1787 ENGLISH POETRY 1579-1830: SPENSER AND THE TRADITION

Richard Niccols

Henry Headley, in Select Beauties of Ancient English Poetry (1787) 1:lx.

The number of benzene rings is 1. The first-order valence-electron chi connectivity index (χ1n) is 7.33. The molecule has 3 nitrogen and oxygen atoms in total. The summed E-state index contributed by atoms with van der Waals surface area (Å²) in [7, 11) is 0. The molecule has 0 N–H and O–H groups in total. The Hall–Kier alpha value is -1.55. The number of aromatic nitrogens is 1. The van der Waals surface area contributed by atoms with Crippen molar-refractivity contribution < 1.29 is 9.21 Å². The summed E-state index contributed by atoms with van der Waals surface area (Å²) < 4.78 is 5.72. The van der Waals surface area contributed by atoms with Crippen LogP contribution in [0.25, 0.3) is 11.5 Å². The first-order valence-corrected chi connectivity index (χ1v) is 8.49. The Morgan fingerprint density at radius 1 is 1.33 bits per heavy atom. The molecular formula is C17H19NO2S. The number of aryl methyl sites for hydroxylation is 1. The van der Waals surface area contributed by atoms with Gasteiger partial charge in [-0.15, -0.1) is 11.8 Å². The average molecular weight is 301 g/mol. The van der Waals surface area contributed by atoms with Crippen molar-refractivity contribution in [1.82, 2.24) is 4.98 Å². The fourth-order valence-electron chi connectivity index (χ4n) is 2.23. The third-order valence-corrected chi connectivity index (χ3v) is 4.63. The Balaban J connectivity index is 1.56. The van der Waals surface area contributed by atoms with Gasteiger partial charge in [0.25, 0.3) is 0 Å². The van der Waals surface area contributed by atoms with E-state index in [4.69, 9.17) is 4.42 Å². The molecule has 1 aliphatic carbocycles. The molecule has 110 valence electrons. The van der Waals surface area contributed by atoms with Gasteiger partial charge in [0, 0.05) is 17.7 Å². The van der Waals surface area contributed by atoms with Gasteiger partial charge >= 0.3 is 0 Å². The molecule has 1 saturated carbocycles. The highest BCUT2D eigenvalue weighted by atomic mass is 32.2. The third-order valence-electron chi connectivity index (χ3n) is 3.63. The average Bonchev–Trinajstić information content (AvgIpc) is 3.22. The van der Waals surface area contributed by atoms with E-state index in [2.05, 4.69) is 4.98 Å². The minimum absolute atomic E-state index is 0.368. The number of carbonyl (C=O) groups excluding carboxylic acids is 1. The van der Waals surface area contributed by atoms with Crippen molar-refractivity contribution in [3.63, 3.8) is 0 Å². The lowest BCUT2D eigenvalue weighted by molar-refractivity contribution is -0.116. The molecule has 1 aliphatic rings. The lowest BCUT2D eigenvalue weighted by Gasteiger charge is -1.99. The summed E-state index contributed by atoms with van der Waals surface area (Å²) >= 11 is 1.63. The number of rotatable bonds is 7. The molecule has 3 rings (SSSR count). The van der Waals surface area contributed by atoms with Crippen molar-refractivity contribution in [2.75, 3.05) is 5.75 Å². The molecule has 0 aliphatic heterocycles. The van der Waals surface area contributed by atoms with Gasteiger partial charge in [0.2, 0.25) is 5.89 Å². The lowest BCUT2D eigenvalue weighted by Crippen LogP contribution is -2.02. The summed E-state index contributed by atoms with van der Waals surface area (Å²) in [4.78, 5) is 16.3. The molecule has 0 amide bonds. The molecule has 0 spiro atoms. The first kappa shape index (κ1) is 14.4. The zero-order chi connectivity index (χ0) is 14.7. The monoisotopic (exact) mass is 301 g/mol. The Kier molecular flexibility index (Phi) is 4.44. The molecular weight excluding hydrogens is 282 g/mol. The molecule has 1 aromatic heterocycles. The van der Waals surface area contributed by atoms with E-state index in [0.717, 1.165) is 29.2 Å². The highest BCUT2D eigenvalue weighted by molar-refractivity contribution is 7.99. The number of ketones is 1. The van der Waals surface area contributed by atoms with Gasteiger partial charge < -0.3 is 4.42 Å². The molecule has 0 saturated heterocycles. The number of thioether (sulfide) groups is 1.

Richard Niccols, a poet of great elegance and imagination, one of the ornaments of the reign of Elizabeth. The most material of his works are his Additions to The Mirror for Magistrates, a book most popular in its time, suggested by Boccace, De Casibus Principum, containing a series of pieces by Sackville, Baldwyne, Perrers, Churchyard, Phayer, Higgins, Drayton. It was ultimately completed, and its contents new-arranged, by Niccols, whose Supplement to the edition of 1610 has the following title: A Winter Night's Vision: being an Addition of such Princes, especially famous, who were exempted in the former Historie. By Richard Niccols, Oxon, Mag. Hall, &c, &c. To this likewise is improperly subjoined England's Eliza: or, the victorious and triumphant Reigne of that Virgin Empresse, of sacred Memorie, Elizabeth, Queene of England, France, and Ireland, &c. &c. His other writings are, The Cuckow, a Poem, London. 1607, dedicated to Mr. afterwards Sir Thomas Wroth; — Monodia: or, Waltham's Complaint upon the Death of the most vertuous and noble Lady, late deceased, the Lady Honor Hay, London. 1615. — Our author was born of a good family in London; and at 18 years of age, anno 1602, was entered at Magdalen College, Oxford. Here he staid but a short time; retiring to Magdalen Hall, he took a bachelor's degree in 1606. After remaining here some years, and being esteemed among the most ingenious men of his day, according to Wood, he quitted Oxford, and lived in London, where he abtained an employment suitable to his faculty. What this employment was, we are left to conjecture.